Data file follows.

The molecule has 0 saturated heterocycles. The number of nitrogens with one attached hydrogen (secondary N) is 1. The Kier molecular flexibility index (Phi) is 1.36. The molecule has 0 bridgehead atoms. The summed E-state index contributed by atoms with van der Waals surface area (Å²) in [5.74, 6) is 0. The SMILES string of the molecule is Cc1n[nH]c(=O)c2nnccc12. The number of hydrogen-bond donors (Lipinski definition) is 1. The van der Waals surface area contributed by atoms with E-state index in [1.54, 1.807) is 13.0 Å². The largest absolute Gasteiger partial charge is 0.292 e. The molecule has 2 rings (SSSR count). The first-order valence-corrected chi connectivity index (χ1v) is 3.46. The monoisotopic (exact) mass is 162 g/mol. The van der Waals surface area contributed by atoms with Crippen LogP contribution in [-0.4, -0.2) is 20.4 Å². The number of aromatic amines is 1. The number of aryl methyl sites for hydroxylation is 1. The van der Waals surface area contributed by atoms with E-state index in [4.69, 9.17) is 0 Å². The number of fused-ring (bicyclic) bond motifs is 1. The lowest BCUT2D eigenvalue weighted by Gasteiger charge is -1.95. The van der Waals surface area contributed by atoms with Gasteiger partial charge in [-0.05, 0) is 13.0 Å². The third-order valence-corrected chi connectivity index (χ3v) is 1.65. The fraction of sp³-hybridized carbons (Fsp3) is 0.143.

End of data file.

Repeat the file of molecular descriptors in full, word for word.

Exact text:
The molecule has 0 saturated heterocycles. The number of nitrogens with one attached hydrogen (secondary N) is 1. The Kier molecular flexibility index (Phi) is 1.36. The molecule has 0 bridgehead atoms. The summed E-state index contributed by atoms with van der Waals surface area (Å²) in [5.74, 6) is 0. The SMILES string of the molecule is Cc1n[nH]c(=O)c2nnccc12. The number of hydrogen-bond donors (Lipinski definition) is 1. The van der Waals surface area contributed by atoms with E-state index in [1.54, 1.807) is 13.0 Å². The largest absolute Gasteiger partial charge is 0.292 e. The molecule has 2 rings (SSSR count). The first-order valence-corrected chi connectivity index (χ1v) is 3.46. The monoisotopic (exact) mass is 162 g/mol. The van der Waals surface area contributed by atoms with Crippen LogP contribution in [-0.4, -0.2) is 20.4 Å². The number of aromatic amines is 1. The number of aryl methyl sites for hydroxylation is 1. The van der Waals surface area contributed by atoms with E-state index in [4.69, 9.17) is 0 Å². The number of fused-ring (bicyclic) bond motifs is 1. The lowest BCUT2D eigenvalue weighted by Gasteiger charge is -1.95. The van der Waals surface area contributed by atoms with Gasteiger partial charge in [-0.05, 0) is 13.0 Å². The third-order valence-corrected chi connectivity index (χ3v) is 1.65. The fraction of sp³-hybridized carbons (Fsp3) is 0.143.